Painter: Boilers need to play harder, tougher and smarter to win
By Michael Osipoff 648-3137 or firstname.lastname@example.org December 17, 2012 11:12PM
Notre Dame guard Jerian Grant, top, and Purdue forward D.J. Byrd go for a loose ball in the first half of an NCAA college basketball game in Indianapolis, Saturday, Dec. 15, 2012. (AP Photo/Michael Conroy)
Updated: January 19, 2013 6:20AM
Having reached double-digit games played this season, Purdue’s record stands at just 4-6.
The Boilermakers have lost three of their last four games.
They play Ball State (5-4) on Tuesday night at Mackey Arena, then don’t play again until Dec. 29 against William & Mary. Then it’s into a daunting Big Ten schedule with Illinois in town on Jan. 2.
But they’re not anywhere near ready to concede anything about this season.
“We’re not playing hard enough, we’re not playing tough enough, and we’re definitely not playing smart enough,” Purdue coach Matt Painter said. “But we have the ability to correct those things. If we didn’t, it would be one of those things where you cash your chips in and get ready for next year. That’s not the case with this team. We have enough talent to win. The key is, do we have the discipline to change some of our habits? That’s the No. 1 question for us. I feel we can do that. I’m confident we can do that. But it’s going to take some change from some individuals.”
The upperclassmen have to be the catalysts. They’ve been trying, but it has not translated into results, Painter said. Purdue’s problems have not stemmed exclusively from its youth.
“A lot of guys haven’t been through it before, but the guys that have been through it haven’t played up to their ability,” Painter said.
“They haven’t given us that consistency that we need, and it’s really been contagious as a group.
“I chalk it up to discipline, because age is just a number. We’ve had young people in here play with discipline. It doesn’t mean you have a great deal of experience, but you don’t beat yourself; we beat ourselves. Until we can learn to be more patient on offense and take care of the basketball and then carry out our assignments on the defensive end, it’s going to continue to happen. But I feel we have correctable mistakes.”
Senior swingman D.J. Byrd was asked about his message as a leader.
“Just do your job,” he said. “Everybody on the team has a certain role they need to play, and play it at a high level. Work hard and do your job are the two biggest things you have to try to get your team to do.
“We just have to change some things around in terms of taking care of the ball, and just playing with a lot of energy. Sometimes something bad happens, and some of us get down; we can’t have that attitude. We have to be able to come back the next play and get a stop, get a score, and don’t hurt our own selves during the game. … We can make strides in those areas.”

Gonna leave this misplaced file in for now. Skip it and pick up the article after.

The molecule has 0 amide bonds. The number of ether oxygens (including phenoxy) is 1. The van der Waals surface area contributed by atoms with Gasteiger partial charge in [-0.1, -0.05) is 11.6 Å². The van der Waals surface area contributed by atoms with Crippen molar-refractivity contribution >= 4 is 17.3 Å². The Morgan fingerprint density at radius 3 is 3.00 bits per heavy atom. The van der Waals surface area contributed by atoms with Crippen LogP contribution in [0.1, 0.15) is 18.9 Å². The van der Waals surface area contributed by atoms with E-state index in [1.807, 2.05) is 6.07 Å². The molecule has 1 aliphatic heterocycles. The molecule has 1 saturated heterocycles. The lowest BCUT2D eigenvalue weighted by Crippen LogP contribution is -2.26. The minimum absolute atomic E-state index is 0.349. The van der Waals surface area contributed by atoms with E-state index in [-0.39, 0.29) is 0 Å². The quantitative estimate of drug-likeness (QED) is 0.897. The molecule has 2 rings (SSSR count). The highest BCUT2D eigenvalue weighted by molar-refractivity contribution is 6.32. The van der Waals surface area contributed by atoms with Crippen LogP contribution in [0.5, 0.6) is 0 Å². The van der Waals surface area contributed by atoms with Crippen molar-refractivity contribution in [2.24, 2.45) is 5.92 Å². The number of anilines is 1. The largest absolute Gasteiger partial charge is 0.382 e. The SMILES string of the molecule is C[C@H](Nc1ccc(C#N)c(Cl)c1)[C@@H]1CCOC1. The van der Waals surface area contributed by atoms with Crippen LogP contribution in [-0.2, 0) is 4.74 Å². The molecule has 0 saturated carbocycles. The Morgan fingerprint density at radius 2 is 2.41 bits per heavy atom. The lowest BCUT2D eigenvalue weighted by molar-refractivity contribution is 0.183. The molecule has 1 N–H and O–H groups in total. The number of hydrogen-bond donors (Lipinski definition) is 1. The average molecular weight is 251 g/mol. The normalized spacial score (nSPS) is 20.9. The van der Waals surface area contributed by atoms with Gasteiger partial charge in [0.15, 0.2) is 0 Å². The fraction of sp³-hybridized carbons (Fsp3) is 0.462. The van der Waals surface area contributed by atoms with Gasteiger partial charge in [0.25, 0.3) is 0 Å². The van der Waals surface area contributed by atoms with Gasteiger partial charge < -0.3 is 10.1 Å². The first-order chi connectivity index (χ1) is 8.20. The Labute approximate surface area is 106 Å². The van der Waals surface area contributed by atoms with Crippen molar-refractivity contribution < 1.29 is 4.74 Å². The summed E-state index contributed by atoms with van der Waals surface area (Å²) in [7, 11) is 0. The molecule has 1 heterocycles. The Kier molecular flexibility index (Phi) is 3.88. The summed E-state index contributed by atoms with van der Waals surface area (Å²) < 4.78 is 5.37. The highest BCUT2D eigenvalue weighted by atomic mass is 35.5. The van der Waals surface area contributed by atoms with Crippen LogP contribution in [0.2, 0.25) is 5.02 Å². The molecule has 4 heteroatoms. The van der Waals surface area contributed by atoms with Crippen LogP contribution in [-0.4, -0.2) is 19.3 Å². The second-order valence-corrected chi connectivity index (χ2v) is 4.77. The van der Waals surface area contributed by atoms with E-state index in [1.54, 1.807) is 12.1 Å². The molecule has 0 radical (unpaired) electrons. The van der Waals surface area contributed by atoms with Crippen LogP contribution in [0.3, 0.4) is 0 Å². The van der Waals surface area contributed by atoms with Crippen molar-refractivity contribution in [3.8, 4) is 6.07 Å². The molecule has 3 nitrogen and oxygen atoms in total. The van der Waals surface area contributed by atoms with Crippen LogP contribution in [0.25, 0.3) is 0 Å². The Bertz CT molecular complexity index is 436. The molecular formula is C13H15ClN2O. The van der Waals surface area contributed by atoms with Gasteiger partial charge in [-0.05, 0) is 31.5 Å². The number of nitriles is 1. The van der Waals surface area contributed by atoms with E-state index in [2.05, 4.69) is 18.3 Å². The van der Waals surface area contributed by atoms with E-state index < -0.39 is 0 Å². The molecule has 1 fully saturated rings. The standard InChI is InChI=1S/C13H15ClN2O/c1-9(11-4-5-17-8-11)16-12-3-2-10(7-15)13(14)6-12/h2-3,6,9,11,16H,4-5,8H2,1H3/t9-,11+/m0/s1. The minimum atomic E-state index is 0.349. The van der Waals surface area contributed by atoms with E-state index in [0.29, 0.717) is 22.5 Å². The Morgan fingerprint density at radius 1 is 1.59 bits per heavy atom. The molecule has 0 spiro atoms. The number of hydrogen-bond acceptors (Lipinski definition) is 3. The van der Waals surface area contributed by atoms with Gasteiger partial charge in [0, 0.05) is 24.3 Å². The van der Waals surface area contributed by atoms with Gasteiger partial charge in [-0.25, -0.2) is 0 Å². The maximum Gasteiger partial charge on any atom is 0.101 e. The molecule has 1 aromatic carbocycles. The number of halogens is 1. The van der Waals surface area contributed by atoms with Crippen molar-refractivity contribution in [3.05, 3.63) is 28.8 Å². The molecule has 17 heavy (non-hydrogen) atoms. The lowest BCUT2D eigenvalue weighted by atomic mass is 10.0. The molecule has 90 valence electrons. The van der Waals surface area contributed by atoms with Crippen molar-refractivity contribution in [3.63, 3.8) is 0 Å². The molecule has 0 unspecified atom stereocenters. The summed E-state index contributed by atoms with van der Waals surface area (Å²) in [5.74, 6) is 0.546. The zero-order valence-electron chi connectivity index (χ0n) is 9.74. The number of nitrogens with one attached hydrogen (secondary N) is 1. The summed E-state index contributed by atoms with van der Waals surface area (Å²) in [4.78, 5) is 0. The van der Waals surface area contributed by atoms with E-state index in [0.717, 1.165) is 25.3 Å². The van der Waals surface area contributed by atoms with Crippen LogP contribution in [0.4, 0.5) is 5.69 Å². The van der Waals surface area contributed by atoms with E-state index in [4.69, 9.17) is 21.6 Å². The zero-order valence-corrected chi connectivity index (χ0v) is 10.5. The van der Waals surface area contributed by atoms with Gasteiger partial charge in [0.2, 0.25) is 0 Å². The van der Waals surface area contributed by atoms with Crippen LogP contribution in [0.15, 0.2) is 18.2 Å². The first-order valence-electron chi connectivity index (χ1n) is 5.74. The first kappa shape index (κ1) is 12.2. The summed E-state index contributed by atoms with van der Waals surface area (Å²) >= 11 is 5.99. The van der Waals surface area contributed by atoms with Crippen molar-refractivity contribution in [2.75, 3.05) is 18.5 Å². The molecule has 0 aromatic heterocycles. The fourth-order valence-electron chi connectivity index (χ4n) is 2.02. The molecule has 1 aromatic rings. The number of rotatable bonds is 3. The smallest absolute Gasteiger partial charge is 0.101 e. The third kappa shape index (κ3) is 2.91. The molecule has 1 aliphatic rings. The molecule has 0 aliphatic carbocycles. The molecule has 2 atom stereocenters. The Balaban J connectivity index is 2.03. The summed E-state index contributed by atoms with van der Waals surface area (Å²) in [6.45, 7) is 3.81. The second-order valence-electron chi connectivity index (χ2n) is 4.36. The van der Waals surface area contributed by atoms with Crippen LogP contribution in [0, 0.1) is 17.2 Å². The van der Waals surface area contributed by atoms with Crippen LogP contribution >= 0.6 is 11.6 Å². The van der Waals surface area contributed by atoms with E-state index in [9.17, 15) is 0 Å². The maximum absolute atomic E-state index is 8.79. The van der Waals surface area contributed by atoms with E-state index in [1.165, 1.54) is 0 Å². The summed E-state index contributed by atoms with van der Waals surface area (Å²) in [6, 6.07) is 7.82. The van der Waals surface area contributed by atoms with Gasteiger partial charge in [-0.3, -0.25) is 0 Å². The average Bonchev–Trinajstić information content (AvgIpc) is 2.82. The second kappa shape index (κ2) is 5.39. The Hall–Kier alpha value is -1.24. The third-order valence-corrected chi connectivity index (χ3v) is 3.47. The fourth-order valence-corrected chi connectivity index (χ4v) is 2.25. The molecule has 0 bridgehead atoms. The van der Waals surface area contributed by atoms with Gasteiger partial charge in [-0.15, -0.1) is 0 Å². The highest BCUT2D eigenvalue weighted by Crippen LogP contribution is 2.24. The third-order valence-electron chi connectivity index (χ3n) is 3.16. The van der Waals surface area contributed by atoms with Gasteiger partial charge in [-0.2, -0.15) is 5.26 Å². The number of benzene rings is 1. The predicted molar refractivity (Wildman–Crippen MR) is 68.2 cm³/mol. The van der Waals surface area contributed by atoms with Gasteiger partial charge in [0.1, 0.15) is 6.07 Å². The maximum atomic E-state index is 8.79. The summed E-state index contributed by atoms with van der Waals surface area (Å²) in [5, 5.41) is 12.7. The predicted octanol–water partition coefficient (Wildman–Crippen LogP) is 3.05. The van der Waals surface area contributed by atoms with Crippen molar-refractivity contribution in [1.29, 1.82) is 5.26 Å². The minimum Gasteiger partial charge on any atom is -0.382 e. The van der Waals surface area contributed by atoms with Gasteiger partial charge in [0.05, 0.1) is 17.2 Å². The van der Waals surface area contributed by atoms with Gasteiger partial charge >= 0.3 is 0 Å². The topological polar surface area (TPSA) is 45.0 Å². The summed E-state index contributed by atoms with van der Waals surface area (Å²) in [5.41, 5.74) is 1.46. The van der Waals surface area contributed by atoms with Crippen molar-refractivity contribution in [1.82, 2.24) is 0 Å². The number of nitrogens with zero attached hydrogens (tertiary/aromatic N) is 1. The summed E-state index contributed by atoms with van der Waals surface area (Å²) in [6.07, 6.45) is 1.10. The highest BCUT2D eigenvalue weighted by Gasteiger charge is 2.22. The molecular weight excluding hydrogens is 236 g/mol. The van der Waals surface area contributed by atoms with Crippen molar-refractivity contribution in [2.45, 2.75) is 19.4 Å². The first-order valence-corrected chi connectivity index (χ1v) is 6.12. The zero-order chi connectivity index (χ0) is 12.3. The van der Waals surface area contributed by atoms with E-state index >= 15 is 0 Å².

The Boilermakers have continued to focus on their decision-making, trying to cut down on their turnovers and improve their shot selection.
“You have to start somewhere,” Painter said. “We haven’t played fundamentally sound basketball. On a basketball team, you’re trying to get your guys and hold them accountable, but each guy has to do their job. We haven’t been able to get that, we haven’t been able to get guys just to simply be able to carry out their assignment during games. When you carry out your assignment, it gives you a chance to win.
“Our effort needs to be better, our competitive fight needs to be better. There’s no doubt making decisions and playing the game the right way has been our biggest hurdle.”
Rapheal Davis made some good decisions in Purdue’s loss to Notre Dame on Saturday. The freshman guard scored 21 points in the game’s final 10:22, playing 12 of his 18 minutes in the second half.
“It was great to see Rapheal continue to fight and make some plays,” said Painter, adding Davis was “a breath of fresh air” for the Boilermakers. “That’s what he can do — he can score the basketball.
Ball State, which has lost road games at both Indiana and Butler, has won three straight games, including a home-and-home sweep of South Dakota. Jesse Berry, a junior guard from Lafayette Jefferson, leads the Cardinals with 13.2 points per game. Majok Majok, a 6-foot-9 junior forward, averages 12.9 points and 11.1 rebounds; and senior guard Jauwan Scaife averages 10.0 points. Chris Bond, a 6-4 junior forward from Bowman Academy, has added 7.9 points and 4.8 rebounds.
“Jesse Berry’s a very talented guy that can get it going and score 25 to 30 points on you,” Painter said.
“They’ve been battle-tested, they’ve played some very good competition. … Coming in here, you know they’ve been in this type of environment.”
Around the rim: After missing the game against Notre Dame because of a right thigh injury, Donnie Hale should be able to play against Ball State. The redshirt freshman forward was able to participate in most of Sunday’s practice. … Purdue is 8-2 all-time against Ball State, including 6-0 at home. The teams played three straight seasons from 2007-08 through 2009-10, with the Boilermakers winning once each in West Lafayette, Muncie and Indianapolis (as part of the Wooden Tradition).